When packing what to wear in South America in summer, you’ll be more comfortable in versatile clothing items made of lightweight fabric – like cotton blends and moisture-wicking material. Shorts, short-sleeve shirts, t-shirts, tanks and summer pants are all smart choices. For hiking or mountain area activities, pack a pair of convertible hiking pants and breathable shirts. Also, have a rain jacket on hand for possible summer showers.

Don’t forget your swimwear – one or two swimsuits, in case one doesn’t dry enough for use the next day. And have your hat, sunglasses and sunscreen ready!  


Visiting South America in Fall

Fall –you’ll find some amazing conditions in many parts of South America in March, April and May. Most areas are still warm enough to enjoy plenty of outdoor activities, without being smolderingly hot. You’ll get pleasant 65° F (18° F) during a trip to Buenos Aires, while central Brazil may be flooded with rain. Be sure to check conditions for your specific destinations beforehand.

Autumn offers exceptionally beautiful sights in the vineyard areas of Chile and Argentina, and beaches in the southern part of Brazil are still warm. May also brings the start of the dry season in Bolivia’s Amazon rainforest, so this could be a good time for some Amazon trekking. There’s plenty to see and do in the fall season, and you can expect to have fewer tourists around too!

South America weather in the fall can range from warm to chilly to rainy, so you need to have options for it all. Pack a mix of short and long sleeves, shorts and pants and layering options like a light sweater and a light jacket.

Need a couple of South America outfit ideas? For the warm spots like Ipanema, a pair of linen summer pants with a cotton tank – or t-shirt for guys – with a sun hat for styling. Add a cardigan sweater for lower evening temperatures. For trendy big cities like Buenos Aires, a pair of dark jeans with a boho blouse – or a short-sleeve dress shirt for guys – is perfect for daytime and evening wear. Top with a light jacket or black sweater if needed.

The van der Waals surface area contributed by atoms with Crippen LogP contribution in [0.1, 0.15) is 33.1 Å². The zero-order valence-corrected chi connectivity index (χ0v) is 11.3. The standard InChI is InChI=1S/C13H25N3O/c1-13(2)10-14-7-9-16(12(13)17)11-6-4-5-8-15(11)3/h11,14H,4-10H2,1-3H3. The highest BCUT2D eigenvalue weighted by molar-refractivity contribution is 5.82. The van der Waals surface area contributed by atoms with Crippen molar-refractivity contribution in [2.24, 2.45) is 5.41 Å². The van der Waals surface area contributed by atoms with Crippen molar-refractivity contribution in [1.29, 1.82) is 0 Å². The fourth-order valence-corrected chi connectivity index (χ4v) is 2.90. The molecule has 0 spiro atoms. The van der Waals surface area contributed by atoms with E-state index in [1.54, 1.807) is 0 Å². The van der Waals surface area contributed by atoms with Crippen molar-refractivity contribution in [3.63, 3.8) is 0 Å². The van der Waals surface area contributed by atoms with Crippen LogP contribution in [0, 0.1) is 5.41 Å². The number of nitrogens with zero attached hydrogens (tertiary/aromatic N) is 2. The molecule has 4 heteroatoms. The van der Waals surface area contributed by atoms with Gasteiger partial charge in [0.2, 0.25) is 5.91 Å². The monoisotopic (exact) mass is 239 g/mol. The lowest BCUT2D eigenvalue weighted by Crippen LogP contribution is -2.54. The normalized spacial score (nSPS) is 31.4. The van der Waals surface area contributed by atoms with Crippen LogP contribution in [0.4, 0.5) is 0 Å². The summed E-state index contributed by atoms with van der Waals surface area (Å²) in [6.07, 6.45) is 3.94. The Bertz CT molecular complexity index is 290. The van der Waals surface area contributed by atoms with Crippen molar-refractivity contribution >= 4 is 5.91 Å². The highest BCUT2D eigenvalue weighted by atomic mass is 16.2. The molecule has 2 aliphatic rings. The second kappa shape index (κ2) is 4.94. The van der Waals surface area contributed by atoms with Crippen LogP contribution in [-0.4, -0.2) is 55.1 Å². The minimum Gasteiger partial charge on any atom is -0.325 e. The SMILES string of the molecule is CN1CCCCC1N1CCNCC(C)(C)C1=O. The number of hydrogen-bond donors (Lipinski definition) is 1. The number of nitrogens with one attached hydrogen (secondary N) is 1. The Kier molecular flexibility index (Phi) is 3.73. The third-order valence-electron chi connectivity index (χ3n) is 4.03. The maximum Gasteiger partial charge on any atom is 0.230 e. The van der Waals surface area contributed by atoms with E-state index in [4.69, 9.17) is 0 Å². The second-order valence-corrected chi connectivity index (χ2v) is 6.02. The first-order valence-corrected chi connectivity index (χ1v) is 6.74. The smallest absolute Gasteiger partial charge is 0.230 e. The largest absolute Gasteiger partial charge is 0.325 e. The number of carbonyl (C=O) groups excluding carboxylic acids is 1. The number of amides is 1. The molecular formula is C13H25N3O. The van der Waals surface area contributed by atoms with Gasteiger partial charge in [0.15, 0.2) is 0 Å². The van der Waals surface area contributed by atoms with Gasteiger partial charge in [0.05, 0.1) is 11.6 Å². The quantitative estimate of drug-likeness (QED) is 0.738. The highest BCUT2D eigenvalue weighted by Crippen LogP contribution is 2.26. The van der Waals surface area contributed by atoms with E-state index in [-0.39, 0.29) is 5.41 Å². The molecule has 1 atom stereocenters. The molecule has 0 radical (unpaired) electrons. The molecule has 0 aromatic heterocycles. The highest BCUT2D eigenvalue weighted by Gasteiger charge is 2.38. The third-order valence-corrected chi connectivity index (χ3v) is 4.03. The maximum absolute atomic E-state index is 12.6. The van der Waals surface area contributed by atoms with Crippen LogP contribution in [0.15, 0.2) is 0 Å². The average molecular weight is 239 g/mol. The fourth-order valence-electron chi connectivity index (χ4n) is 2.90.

Visiting South America in Winter

December, January and February are generally fairly mild in South America, with the exception of mountain and skiing destinations where you’ll find freezing temperatures. As for how and what to pack for South American winter travel, a lot will depend on your activity list and your destinations.

South America in Winter.

Winter is an ideal month for skiing and snowboarding enthusiasts who want to hit the slopes in some world’s best ski spots, like Portillo in Chile and Bariloche in Argentina. It’s also a great time to find drier and less stifling weather conditions in Brazil’s Amazon rainforest and the Iguazu Falls.

Again, you’ll want a smart variety of choice items you can mix and match and layer on as needed. Long sleeve shirts – both with and without a collar – sweaters, long pants, a pair of jeans and a down jacket are good ideas. Scarves and beanies are perfect for added warmth and accessorizing. For snowy areas, you’ll want appropriate gear, like a thick winter jacket, gloves, hat and scarf.


Visiting South America in Spring

Spring – some of the best of South America can be experienced in the spring season. September, October and November conditions are comfortable and pleasant in most of the continent. And you have the added benefit of fewer tourists.

Spring is a particularly favorable time to hike the famed Machu Picchu, during Peru’s dry season. It’s also a fantastic time to visit the Patagonia area in Argentina and Chile, also known as South America’s wild southern frontier. You’ll get the rainy season in some parts of Brazil during the spring months, so research specific conditions ahead of time.

As for what to pack for South America for spring, choose versatile options and layers to accommodate different weather conditions and activities. Be sure to throw in a dressy outfit for what to wear in South America at night when going out to enjoy a nice dinner and drinks al fresco.

Here are South America outfit ideas for men and women. For men, a pair of chino pants with a solid black v-neck t-shirt is versatile and classic for many occasions, from sightseeing to bar hopping. Layer on a button-down long-sleeve shirt for bars on the fancier side! For women, a fresh spring look is a wide-leg sleeveless romper with a lightweight scarf as a classy accent. Top with a chunky-knit open cardigan for chillier conditions.